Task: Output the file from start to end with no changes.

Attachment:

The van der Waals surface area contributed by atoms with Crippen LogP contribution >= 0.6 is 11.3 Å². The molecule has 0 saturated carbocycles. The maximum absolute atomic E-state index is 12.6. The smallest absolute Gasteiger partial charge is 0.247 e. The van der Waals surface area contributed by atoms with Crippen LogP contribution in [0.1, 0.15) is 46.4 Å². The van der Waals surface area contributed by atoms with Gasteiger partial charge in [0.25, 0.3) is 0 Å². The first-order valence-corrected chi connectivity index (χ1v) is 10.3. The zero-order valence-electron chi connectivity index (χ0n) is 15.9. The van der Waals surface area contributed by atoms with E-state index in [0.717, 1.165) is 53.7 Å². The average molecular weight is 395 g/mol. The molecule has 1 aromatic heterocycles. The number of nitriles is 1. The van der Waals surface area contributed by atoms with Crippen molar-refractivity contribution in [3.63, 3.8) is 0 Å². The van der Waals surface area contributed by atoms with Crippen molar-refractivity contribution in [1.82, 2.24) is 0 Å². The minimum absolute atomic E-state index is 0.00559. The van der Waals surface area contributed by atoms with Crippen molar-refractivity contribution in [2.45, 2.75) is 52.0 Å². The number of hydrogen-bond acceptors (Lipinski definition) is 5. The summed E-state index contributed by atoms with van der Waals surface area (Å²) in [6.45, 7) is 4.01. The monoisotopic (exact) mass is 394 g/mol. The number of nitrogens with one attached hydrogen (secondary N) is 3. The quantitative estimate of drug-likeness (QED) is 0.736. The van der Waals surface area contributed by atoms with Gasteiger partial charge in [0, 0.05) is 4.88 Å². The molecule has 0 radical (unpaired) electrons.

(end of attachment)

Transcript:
The van der Waals surface area contributed by atoms with Crippen LogP contribution >= 0.6 is 11.3 Å². The molecule has 0 saturated carbocycles. The maximum absolute atomic E-state index is 12.6. The smallest absolute Gasteiger partial charge is 0.247 e. The van der Waals surface area contributed by atoms with Crippen LogP contribution in [0.1, 0.15) is 46.4 Å². The van der Waals surface area contributed by atoms with Gasteiger partial charge in [0.25, 0.3) is 0 Å². The first-order valence-corrected chi connectivity index (χ1v) is 10.3. The zero-order valence-electron chi connectivity index (χ0n) is 15.9. The van der Waals surface area contributed by atoms with E-state index in [0.717, 1.165) is 53.7 Å². The average molecular weight is 395 g/mol. The molecule has 1 aromatic heterocycles. The number of nitriles is 1. The van der Waals surface area contributed by atoms with Crippen molar-refractivity contribution in [3.63, 3.8) is 0 Å². The van der Waals surface area contributed by atoms with Crippen molar-refractivity contribution in [1.82, 2.24) is 0 Å². The minimum absolute atomic E-state index is 0.00559. The van der Waals surface area contributed by atoms with Crippen molar-refractivity contribution in [2.45, 2.75) is 52.0 Å². The number of hydrogen-bond acceptors (Lipinski definition) is 5. The summed E-state index contributed by atoms with van der Waals surface area (Å²) in [6.45, 7) is 4.01. The monoisotopic (exact) mass is 394 g/mol. The number of nitrogens with one attached hydrogen (secondary N) is 3. The quantitative estimate of drug-likeness (QED) is 0.736. The van der Waals surface area contributed by atoms with Gasteiger partial charge in [0, 0.05) is 4.88 Å². The molecule has 0 radical (unpaired) electrons.